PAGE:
Peter J Shin^{1} and Daniel B Vigneron^{1}

An analytical, closed-form solution for the electric field induced inside an ellipsoidal conductor by time-varying gradients in MRI was developed. We applied the method to calculate the electric field for an ellipsoid centered on the isocenter having the semi-axis lengths 20 cm, 15 cm, and 40 cm in LR, AP, and SI directions. We observed that, due to the geometry, ramping up on the Y-axis resulted in the highest electric field intensity. Furthermore, we found that, when the ellipsoid is shifted in the SI direction, the electric field intensity increases approximately 100%.

An analytical, closed-form solution for the electric field induced inside an ellipsoid conductor by time-varying gradients was developed by solving Maxwell's equations under quasistatic assumptions. The approach would enable us to estimate the induced electric field in real-time for any given gradient waveforms without performing numerical simulations.

The Maxwell-Faraday equation in differential form is written as $$\nabla \times \mathbf{E}\left(x,y,z,t\right) = - \frac{\partial{\mathbf{B}\left(x,y,z,t\right)}}{\partial{t}}$$ which states that an applied time-varying magnetic field $$$\mathbf{B}$$$ will induce a spatially-varying electric field $$$\mathbf{E}$$$. We can write both the vector fields in terms of potentials:$$ \label{vmp}\mathbf{B} = \nabla \times \mathbf{A}$$ and $$\label{sep}\mathbf{E} = -\nabla V - \frac{\partial\mathbf{A}}{\partial t},$$ where $$$\mathbf{A}$$$ is the vector magnetic potential and $$$V$$$ is the scalar electric potential. Under quasistatic assumptions, we can find the electric field $$$\mathbf{E}$$$ by solving a Neumann boundary value problem: $$\mathbf{E} \cdot \mathbf{n} \mid_{\partial \Omega} = 0, \quad \nabla V = 0,$$ where $$$\partial \Omega$$$ represents the ellipsoid and $$$\mathbf{n}$$$ is the outward unit normal vector on the ellipsoid surface (Fig. 1). We used the concomitant magnetic field model developed by Bernstein el al. [1] to represent the time derivative of the magnetic field $$$\mathbf{B}$$$ as a polynomial function of the spatial coordinates and applied linear gradients: $$\frac{\partial \mathbf{B}}{\partial t} = \begin{bmatrix}-\frac{1}{2} S_z x + S_x z \\[0.5em]-\frac{1}{2} S_z y + S_y z \\[0.3em]S_x x + S_y y + S_z z\end{bmatrix},$$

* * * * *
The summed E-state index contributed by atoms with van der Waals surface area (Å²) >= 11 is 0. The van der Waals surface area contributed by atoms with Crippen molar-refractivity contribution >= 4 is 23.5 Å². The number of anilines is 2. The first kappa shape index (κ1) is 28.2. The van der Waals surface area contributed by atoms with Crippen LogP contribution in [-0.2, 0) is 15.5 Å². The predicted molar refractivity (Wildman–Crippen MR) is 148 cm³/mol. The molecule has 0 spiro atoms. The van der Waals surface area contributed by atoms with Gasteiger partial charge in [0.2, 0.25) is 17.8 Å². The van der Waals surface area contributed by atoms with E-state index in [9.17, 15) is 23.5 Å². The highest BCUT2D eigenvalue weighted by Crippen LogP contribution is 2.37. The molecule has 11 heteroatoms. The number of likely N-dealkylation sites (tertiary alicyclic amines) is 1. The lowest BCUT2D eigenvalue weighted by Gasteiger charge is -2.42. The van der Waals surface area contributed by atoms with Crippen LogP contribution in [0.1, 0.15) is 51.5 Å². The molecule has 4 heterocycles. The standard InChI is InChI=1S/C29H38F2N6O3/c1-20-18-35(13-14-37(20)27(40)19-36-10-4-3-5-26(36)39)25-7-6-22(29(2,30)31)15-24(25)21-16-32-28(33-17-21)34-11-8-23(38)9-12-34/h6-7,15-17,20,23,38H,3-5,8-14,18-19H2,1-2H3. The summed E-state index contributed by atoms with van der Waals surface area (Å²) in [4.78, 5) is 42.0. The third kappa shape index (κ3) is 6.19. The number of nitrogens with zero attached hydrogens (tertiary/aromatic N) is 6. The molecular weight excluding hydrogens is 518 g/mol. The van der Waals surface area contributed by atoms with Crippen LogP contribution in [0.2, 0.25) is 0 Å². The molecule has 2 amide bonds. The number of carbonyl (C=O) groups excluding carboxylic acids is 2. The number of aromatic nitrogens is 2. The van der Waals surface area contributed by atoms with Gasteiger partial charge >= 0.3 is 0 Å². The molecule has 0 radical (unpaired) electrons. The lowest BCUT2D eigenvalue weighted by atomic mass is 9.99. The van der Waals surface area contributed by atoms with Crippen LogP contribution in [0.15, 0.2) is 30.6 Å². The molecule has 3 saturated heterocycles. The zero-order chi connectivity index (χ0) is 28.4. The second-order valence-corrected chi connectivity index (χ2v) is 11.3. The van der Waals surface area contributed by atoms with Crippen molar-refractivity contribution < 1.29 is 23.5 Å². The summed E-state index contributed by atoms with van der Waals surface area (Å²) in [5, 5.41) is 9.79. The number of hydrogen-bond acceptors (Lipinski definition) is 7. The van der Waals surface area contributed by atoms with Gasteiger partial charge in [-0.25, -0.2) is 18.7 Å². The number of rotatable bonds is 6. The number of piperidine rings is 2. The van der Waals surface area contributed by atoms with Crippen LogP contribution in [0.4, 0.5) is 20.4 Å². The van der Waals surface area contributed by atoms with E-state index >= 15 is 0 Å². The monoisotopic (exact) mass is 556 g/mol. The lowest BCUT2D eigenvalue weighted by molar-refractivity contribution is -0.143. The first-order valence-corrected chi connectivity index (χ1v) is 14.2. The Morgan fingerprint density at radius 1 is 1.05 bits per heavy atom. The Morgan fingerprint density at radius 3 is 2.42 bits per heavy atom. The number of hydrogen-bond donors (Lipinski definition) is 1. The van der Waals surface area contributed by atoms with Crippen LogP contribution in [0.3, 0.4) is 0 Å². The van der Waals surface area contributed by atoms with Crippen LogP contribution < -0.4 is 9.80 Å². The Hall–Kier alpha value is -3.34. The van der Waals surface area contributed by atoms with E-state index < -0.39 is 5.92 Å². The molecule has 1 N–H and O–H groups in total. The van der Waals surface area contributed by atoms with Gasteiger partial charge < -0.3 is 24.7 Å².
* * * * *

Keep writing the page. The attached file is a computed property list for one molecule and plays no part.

where $$$S_x$$$, $$$S_y$$$, and $$$S_z$$$ denote $$$\frac{\partial G_x}{\partial t}$$$, $$$\frac{\partial G_y}{\partial t}$$$, and $$$\frac{\partial G_z}{\partial t}$$$, respectively. We solved the Neumann problem based on the recently developed computation method [2] and implemented the algorithm using the Mathematica symbolic solver. Once the analytic solution was found, we ported the solution to Matlab and calculated on a 101 x 101 grid the electric field induced during a ramp-up gradient waveform played on each of the three physical axes (Fig. 2). The slew-rate was set to 200 T/m/s and the ellipsoid was modeled to have semi-axis lengths 20 cm, 15 cm, 40 cm in the LR, AP, and SI directions, respectively. We further compared the induced $$$\mathbf{E}$$$-field when the ellipsoid was centered on the magnet isocenter versus 20 cm off-isocenter in the SI direction.

The induced electric field inside an ellipsoid centered on the magnet isocenter having semi-axes 20 cm, 15 cm, 40 cm is